A newsmaker you should know: After years in Israel, executive makes home here
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For someone whose new job is to advocate for the region's Jewish community, Gregg Roman has had a meaningful beginning.
Two days after his belongings arrived by ship in Newark from Israel, Hurricane Sandy dealt him and his family a blow. When the container holding everything but what he and his wife, Anat, packed in their suitcases arrived at their home in Edgewood, it was obvious that storm damage left nothing to be salvaged. Within hours, the Jewish Federation of Greater Pittsburgh, where he was named director of the community relations council, came to the rescue with help.
A native of Yardley, Bucks County, Mr. Roman started his new job with the federation in October, and before he had a chance to get his feet wet, a new war between Israel and Palestinians broke out Nov. 20 in Gaza.
"Within days, the Jewish community in the Pittsburgh area responded by raising $100,000 for victims in southern Israel," he said. "Later, when 700 people gathered at the federation to hear a speech by Israeli deputy consul general, Elad Strohmayer, which I organized, I knew I was in the right place."
Mr. Roman has had an adventurous career. As a teen, he recalled, his two major motivations were his Jewish identity and wrestling, a sport he was so good at he won a wrestling scholarship to American University, where he enrolled in its National Security Studies Program.
"Within weeks, I had a career-ending injury and had to decide whether to continue my studies on my own or start working," he said.
A month later, he took a part-time job with the International Law Institute as a research coordinator for cyber terrorism information warfare.
In the June of 2006, after joining an American University study abroad language immersion program at Haifa University, he moved to Israel, where he studied Hebrew. Two days later, Hamas kidnapped an Israeli soldier. The following week, Hezbollah shot and killed two more soldiers, and the very next day war broke out with Lebanon.
"I was studying in my dorm and rockets were falling all around me," he said. "I'd had some first responder experience in the United States and decided to join the fire department program for overseas volunteers and spent the rest of the war there."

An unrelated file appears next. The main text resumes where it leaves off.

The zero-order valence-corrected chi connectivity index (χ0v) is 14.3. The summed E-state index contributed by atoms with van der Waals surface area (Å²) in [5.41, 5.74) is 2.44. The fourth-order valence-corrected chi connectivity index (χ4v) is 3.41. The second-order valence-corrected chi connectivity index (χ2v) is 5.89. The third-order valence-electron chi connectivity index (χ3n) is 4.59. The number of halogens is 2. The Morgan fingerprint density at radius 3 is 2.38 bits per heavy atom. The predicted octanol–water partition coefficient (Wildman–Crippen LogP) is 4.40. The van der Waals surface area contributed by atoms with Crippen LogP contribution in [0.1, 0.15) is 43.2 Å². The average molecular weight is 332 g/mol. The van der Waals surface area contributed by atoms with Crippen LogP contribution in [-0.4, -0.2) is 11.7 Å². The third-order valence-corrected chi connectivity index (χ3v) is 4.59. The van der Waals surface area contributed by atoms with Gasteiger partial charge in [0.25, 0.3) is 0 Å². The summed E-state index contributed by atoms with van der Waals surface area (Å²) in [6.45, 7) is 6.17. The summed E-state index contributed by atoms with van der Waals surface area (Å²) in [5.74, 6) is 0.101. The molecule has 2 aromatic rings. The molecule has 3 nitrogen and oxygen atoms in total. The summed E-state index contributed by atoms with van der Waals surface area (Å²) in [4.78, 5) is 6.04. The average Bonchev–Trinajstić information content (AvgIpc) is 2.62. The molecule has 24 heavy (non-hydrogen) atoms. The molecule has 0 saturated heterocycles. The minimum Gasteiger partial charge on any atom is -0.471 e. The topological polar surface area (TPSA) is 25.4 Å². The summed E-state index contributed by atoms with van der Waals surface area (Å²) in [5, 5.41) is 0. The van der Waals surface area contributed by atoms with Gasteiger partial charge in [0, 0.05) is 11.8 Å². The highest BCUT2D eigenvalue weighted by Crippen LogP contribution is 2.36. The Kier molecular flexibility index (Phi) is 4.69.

After hostilities ended, he remained in Israel and transferred from American University to the Interdisciplinary Center, a university in Herzliya, 10 miles north of Tel Aviv.
After he met his wife, he decided to apply for dual American-Israeli citizenship and was immediately drafted into the army. Because of his experience, he entered the Humanitarian and International Affairs Department of the Israeli Department of Defense. He worked there two years as coordinator of government activities in the Palestinian territories.
After leaving the army, he began working at the Interdisciplinary Center as development director for a think tank and also got involved in politics.
"My army experience put me in the right place at the right time, and I built a lot of important contacts with stakeholders ... ," he said.
He was a political adviser to Israel's deputy foreign minister, Denny Ayalon, and was a broadcast analyst for Al Jazeera English, a position he still holds.
When an Israeli election resulted in what he calls "a political metamorphosis," he began rethinking career options. After the birth of his daughter Ariel, now 9 months old, he and his wife decided to move to the U.S.
"I wanted to be a good father for my child by having a stable job," he said. "I also wanted her to live close to her paternal grandparents, who reside in Philadelphia."
When a colleague at the Jewish Federation of North America told him about the Pittsburgh post, he applied and was hired.
"I had the privilege of being at the interview with Gregg in Tel Aviv last June," said Jeff Finkelstein, president and CEO of the federation. "I was impressed by his intelligence, his drive, his passion and his real desire to build relationships within the Jewish community and with other communities."
First Published February 7, 2013 5:38 am